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Into the wind

HARWICH = Wind energy took a big step forward in Harwich when the planning board last Tuesday voted unanimously to grant Gerald Bojanowski a special permit to construct and operate a commercial wind turbine on the site of his business in an industrial-zoned part of town. The 123-foot turbine will supply energy to Bojanowski's public storage/locker company Depot Storage as well as to other businesses in the same building at 500 Depot St., North Harwich. The turbine will have a 30-year lifespan, he added.

HARWICH = Wind energy took a big step forward in Harwich when the planning board last Tuesday voted unanimously to grant Gerald Bojanowski a special permit to construct and operate a commercial wind turbine on the site of his business in an industrial-zoned part of town.

The 123-foot turbine will supply energy to Bojanowski's public storage/locker company Depot Storage as well as to other businesses in the same building at 500 Depot St., North Harwich. The turbine will have a 30-year lifespan, he added.

A zoning bylaw that allows wind energy systems to be developed on commercial and industrial sites passed at the Harwich annual town meeting in May, and must still be approved by the attorney general. The 20-kilowatt energy system meets the town's standards as written in the bylaw, which is a 25-kilowatt limit, and a maximum height of 150 feet.

"I've done a lot of due diligence on this - it doesn't even register on the scale of large-scale wind turbines that do have some issues," Bojanowski told the planning board at his permit hearing June 12.

Bojanowski assured the planning board the noise levels from the turbine would be within 35 to 40 decibels and would lessen as distance from the turbine... more [truncated due to possible copyright]  

HARWICH = Wind energy took a big step forward in Harwich when the planning board last Tuesday voted unanimously to grant Gerald Bojanowski a special permit to construct and operate a commercial wind turbine on the site of his business in an industrial-zoned part of town.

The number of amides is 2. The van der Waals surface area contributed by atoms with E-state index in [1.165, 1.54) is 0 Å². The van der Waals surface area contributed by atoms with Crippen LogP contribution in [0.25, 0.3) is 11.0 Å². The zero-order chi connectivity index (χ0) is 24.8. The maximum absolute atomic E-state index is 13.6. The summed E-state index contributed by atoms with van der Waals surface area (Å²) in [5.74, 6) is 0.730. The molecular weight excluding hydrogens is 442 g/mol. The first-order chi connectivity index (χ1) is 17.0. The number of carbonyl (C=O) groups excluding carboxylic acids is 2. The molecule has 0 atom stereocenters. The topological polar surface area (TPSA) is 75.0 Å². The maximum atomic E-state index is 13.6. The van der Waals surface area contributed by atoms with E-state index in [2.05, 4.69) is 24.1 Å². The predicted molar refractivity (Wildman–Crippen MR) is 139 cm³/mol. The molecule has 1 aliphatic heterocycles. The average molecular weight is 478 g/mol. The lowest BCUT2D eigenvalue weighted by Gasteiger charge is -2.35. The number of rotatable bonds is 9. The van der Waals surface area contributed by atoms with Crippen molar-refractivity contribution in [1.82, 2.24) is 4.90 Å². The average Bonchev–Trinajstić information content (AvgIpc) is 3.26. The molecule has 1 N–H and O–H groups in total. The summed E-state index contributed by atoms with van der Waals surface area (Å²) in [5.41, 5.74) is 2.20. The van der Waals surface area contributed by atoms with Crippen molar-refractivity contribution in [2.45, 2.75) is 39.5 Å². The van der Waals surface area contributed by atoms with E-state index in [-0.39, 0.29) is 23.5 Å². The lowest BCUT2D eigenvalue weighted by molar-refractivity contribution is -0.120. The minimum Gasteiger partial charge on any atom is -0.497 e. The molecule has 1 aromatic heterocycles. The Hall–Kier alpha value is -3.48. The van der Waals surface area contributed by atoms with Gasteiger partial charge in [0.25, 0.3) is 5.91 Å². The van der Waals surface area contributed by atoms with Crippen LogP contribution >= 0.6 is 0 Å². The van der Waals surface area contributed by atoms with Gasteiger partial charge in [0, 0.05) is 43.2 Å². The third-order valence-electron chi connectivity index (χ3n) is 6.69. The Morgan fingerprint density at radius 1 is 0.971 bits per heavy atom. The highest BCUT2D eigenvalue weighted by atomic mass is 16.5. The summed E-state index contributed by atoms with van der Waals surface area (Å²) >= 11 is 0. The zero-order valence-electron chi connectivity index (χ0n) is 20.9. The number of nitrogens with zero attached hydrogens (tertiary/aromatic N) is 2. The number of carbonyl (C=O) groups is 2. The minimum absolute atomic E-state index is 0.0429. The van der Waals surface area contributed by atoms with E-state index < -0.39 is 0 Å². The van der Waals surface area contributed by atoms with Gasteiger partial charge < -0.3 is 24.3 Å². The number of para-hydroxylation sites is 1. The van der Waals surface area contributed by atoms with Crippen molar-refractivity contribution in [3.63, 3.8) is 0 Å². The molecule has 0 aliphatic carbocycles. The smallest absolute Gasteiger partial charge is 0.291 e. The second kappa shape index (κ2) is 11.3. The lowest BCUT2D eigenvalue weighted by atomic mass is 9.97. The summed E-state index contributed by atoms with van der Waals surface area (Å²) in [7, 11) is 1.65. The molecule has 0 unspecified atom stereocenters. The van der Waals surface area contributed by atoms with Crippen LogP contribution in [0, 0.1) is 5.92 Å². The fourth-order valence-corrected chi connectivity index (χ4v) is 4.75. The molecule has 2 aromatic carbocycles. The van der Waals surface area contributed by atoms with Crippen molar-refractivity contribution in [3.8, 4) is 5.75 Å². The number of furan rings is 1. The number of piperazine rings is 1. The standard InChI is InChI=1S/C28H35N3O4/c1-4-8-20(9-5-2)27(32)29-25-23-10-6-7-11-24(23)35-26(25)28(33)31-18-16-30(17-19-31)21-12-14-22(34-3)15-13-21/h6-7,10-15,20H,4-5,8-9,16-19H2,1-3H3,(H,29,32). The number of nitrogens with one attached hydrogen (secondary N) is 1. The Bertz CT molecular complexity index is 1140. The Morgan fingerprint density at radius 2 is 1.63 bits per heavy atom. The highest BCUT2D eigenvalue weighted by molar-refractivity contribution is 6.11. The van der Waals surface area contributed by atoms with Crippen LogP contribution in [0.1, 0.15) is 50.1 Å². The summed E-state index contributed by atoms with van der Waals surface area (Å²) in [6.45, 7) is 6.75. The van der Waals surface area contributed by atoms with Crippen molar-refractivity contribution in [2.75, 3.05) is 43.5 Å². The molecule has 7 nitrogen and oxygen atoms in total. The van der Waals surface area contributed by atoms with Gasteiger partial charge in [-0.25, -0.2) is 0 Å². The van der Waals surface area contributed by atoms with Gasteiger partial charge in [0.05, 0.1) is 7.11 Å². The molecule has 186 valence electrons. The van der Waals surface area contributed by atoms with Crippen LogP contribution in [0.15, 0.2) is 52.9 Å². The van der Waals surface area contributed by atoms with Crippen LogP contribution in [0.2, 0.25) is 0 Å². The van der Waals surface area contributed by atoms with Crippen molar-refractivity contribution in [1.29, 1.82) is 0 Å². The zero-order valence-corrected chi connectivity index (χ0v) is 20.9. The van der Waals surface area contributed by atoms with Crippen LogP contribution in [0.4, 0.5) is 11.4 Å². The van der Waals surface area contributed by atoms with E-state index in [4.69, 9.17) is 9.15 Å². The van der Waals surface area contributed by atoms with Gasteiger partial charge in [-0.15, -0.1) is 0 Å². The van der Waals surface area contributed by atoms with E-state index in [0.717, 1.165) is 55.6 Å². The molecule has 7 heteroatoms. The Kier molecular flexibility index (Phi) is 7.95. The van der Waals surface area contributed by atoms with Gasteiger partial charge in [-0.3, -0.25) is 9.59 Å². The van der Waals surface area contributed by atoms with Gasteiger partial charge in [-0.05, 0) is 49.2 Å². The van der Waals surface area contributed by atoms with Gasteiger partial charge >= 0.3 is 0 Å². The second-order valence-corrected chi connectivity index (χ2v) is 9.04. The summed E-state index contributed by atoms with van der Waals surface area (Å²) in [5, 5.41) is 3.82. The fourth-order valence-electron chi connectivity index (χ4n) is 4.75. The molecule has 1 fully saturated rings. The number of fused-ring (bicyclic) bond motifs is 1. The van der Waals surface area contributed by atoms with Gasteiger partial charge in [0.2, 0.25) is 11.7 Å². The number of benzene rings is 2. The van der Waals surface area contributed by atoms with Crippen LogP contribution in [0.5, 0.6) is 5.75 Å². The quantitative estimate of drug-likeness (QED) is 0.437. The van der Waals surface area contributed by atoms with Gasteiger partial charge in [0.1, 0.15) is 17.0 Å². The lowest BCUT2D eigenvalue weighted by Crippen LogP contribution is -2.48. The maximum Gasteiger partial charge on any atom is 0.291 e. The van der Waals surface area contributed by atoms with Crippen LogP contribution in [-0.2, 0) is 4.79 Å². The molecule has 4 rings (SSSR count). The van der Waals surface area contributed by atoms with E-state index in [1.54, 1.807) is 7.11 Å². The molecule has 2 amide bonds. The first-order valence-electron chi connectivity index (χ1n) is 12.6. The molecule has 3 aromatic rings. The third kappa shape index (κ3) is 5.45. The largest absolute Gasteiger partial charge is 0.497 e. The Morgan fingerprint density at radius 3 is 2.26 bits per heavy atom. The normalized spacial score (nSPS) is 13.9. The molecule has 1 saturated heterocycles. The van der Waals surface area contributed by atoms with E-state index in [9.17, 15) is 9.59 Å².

The 123-foot turbine will supply energy to Bojanowski's public storage/locker company Depot Storage as well as to other businesses in the same building at 500 Depot St., North Harwich. The turbine will have a 30-year lifespan, he added.

A zoning bylaw that allows wind energy systems to be developed on commercial and industrial sites passed at the Harwich annual town meeting in May, and must still be approved by the attorney general. The 20-kilowatt energy system meets the town's standards as written in the bylaw, which is a 25-kilowatt limit, and a maximum height of 150 feet.

"I've done a lot of due diligence on this - it doesn't even register on the scale of large-scale wind turbines that do have some issues," Bojanowski told the planning board at his permit hearing June 12.

Bojanowski assured the planning board the noise levels from the turbine would be within 35 to 40 decibels and would lessen as distance from the turbine increases.

"At 550 feet away you're not going to hear it at all. You may hear the car crusher next door or the dogs barking from the kennel. You may hear the noise from Stone Wood from the trucks and backing up of forklifts but you're not going to hear this tower," Bojanowski said.

The town's wind turbine height limit of 150 feet was set after a consultant's report in January concluded that nearly 90 percent of the town was effectively off limits to turbines over 200 feet tall due to Federal Aviation Administration regulations governing flight paths into Chatham Municipal Airport.

Assistant town planner Elizabeth Hude assured the board that the height of Bojanowski's proposed turbine doesn't conflict with those regulations, but will trigger some red tape at the state level, because it will exceed 30 feet.

"You'll need to file a form, what they'll do is look at your project and they'll say ‘yes or no' if you need to put a light on it and that requires a review," Hude said.

Before the turbine can go up, Bojanowski needs a building permit from the town and must file paperwork with NSTAR and the Massachusetts Technology Collaborative. At this point though, the biggest hurdle is attorney general approval of the town meeting bylaw, expected sometime in August.

In an interview following the meeting, Bojanowski said the estimated wholesale cost of the turbine would be around $75,000, but that amount will be significantly lowered since he will install it himself.

Bojanowski is a licensed general contractor.

"It's like personal training for me to learn first hand what it's about because in the future I'd like to do larger-scale projects somewhere else," Bojanowski said. That somewhere else would ideally be an appropriately sited offshore spot, he added.

Bojanowski said he strongly urged the planning board to create a bylaw for commercial wind energy.

"I forced the bylaw. I went to the planning board and to use their words, ‘pushed them through the door,'" Bojanowski said. The installation of the turbine is planned for early September.



Source: http://www.townonline.com/h...

JUN 21 2007
https://www.windaction.org/posts/9598-into-the-wind
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